In my monthly column on JustOneLap, I wrote about eSIM cards.

Things got interesting in August when Telkom announced support for eSIM cards. This allows customers to get an eSIM on prepaid, which is a game-changer considering the two largest networks (MTN and Vodacom) only support eSIM cards for contract customers.

What is an eSIM and what are the benefits?

An eSIM card, or “embedded” SIM is a virtual SIM card. In other words, an eSIM doesn’t use a physical slot like your current nano- or micro-SIM card. This allows you to use two numbers on a single device, which is useful if you want to separate your personal and work numbers.

It also gives you access to a secondary data plan. In South Africa where data costs are exceptionally high compared to global averages, having access to another data line is necessary if you have a supporting smartphone.

With travelling opening up to vaccinated individuals, eSIMs may also be a convenient and cost-effective solution to roaming. Roaming is ridiculously expensive for South Africans, so your eSIM can be set up before you leave, depending on the network and country you’re travelling to.

Devices that support an eSIM include the iPhone XS, XR, XS Max (2018) upwards, Samsung’s Note 20 and Galaxy S20 upwards, Samsung Z Series, and Huawei’s P40 and Mate 40 range. Other devices include the Apple Watch SE and S6, Galaxy Watch 3 and 4, Watch Active 2, and some iPad models.

Next up we’ll look at the different service providers’ eSIM offerings.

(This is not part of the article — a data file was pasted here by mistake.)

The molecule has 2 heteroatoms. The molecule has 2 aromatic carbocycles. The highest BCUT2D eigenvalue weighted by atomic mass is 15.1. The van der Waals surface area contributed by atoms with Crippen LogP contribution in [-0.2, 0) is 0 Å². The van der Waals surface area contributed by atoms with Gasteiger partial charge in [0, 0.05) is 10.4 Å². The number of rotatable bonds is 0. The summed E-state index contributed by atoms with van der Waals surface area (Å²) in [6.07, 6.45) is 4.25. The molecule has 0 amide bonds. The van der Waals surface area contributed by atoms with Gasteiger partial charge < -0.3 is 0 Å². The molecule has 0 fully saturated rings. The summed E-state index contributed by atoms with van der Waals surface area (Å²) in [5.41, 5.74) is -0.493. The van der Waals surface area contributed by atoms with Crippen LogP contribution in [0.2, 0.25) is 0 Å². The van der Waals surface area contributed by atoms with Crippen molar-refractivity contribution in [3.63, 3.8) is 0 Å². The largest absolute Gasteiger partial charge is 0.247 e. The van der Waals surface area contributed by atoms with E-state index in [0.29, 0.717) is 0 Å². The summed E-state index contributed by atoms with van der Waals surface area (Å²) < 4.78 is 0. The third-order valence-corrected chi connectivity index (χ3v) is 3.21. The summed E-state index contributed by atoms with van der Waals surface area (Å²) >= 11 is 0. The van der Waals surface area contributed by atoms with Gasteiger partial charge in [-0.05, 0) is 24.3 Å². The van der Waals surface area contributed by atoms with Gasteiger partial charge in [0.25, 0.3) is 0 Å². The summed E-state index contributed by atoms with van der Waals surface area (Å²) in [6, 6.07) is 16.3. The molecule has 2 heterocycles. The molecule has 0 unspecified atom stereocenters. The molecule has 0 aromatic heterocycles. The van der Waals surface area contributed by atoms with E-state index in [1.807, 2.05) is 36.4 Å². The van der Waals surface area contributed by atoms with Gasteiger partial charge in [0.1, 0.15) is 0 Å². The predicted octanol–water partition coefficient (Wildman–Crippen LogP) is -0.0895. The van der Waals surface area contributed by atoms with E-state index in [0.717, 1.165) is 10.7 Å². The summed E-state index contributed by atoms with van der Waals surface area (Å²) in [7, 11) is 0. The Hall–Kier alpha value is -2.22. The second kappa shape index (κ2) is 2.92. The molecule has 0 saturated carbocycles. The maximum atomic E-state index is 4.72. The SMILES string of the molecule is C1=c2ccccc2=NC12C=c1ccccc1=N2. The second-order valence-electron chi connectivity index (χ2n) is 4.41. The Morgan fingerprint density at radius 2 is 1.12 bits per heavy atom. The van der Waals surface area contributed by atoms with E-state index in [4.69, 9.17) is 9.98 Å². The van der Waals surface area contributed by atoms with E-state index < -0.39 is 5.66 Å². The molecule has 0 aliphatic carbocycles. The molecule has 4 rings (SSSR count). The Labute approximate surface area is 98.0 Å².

Telkom offers an eSIM to any prepaid or contract customer, and it’s only for smartphones, i.e. not smartwatches. This is unfortunate if you’re an existing customer with an LTE wearable. For everyone else who wants access to an additional data plan, Telkom’s offer is a great option to consider. I got an eSIM at the launch, and much like their physical counterparts, they’re free – you just need to RICA in-store to receive the eSIM.


Vodacom’s OneNumber allows only contract customers to benefit from its eSIM. It works for wearables and smartphones, but is tied to the same number and carries a monthly subscription fee. If you have a Vodacom contract and a smartphone that supports an eSIM, consider switching to eSIM to free up your primary slot so you can leverage better data deals.


MTN allows contract customers to get an eSIM which provides access to three devices, such as smartphones, tablets and wearables. Their website states that contract customers can switch from a physical SIM to an eSIM to free up their primary slot. MTN’s offering supports Apple and Samsung.

Cell C

Cell C has an offering, but we don’t know how reliable the network is after customers were migrated to MTN and Vodacom. The Ts&Cs on Cell C’s website are vague, but they do refer to eSIM enabled devices, and evidence online confirms it includes prepaid.


We know Rain was testing eSIM cards more than two years ago because Michael Jordaan tweeted about it. But the company continues to respond to customers saying it’s working on supporting devices with no solid time frame being shared. I look forward to this offering.

Ultimately, we all want cheaper data. And eSIMs are enabling this freedom of choice. It’s too early in the game for me to have tested them all. Nevertheless, both Android and Apple indicate that you can have multiple eSIM profiles on one handset, but only one can be active at a time. This is excellent news for both locals and travellers.

Continue reading here: